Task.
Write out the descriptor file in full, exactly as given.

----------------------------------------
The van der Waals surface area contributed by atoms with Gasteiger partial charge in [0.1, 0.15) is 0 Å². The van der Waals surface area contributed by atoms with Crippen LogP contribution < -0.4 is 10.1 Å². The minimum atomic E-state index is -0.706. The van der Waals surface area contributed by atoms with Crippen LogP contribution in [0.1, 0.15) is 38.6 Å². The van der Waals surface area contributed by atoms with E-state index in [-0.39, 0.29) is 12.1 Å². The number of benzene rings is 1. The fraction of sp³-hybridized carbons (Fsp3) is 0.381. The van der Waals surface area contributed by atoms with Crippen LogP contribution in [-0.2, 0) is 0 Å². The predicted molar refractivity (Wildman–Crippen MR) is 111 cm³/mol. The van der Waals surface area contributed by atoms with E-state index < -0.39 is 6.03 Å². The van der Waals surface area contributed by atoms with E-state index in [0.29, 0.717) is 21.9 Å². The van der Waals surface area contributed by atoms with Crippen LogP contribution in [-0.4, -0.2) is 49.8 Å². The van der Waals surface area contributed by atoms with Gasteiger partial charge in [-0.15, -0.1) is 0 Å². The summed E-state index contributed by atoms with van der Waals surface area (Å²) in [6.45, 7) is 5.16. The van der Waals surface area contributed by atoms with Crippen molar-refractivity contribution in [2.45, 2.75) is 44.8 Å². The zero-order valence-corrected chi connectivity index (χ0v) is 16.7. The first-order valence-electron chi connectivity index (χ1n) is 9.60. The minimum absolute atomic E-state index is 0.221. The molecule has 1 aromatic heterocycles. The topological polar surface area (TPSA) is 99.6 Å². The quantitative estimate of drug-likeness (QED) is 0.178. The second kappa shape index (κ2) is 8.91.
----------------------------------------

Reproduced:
The van der Waals surface area contributed by atoms with Gasteiger partial charge in [0.1, 0.15) is 0 Å². The van der Waals surface area contributed by atoms with Crippen LogP contribution < -0.4 is 10.1 Å². The minimum atomic E-state index is -0.706. The van der Waals surface area contributed by atoms with Crippen LogP contribution in [0.1, 0.15) is 38.6 Å². The van der Waals surface area contributed by atoms with E-state index in [-0.39, 0.29) is 12.1 Å². The number of benzene rings is 1. The fraction of sp³-hybridized carbons (Fsp3) is 0.381. The van der Waals surface area contributed by atoms with Crippen LogP contribution in [-0.2, 0) is 0 Å². The predicted molar refractivity (Wildman–Crippen MR) is 111 cm³/mol. The van der Waals surface area contributed by atoms with E-state index < -0.39 is 6.03 Å². The van der Waals surface area contributed by atoms with E-state index in [0.29, 0.717) is 21.9 Å². The van der Waals surface area contributed by atoms with Crippen LogP contribution in [-0.4, -0.2) is 49.8 Å². The van der Waals surface area contributed by atoms with Gasteiger partial charge in [-0.15, -0.1) is 0 Å². The summed E-state index contributed by atoms with van der Waals surface area (Å²) in [6.45, 7) is 5.16. The van der Waals surface area contributed by atoms with Crippen molar-refractivity contribution in [2.45, 2.75) is 44.8 Å². The zero-order valence-corrected chi connectivity index (χ0v) is 16.7. The first-order valence-electron chi connectivity index (χ1n) is 9.60. The minimum absolute atomic E-state index is 0.221. The molecule has 1 aromatic heterocycles. The topological polar surface area (TPSA) is 99.6 Å². The quantitative estimate of drug-likeness (QED) is 0.178. The second kappa shape index (κ2) is 8.91.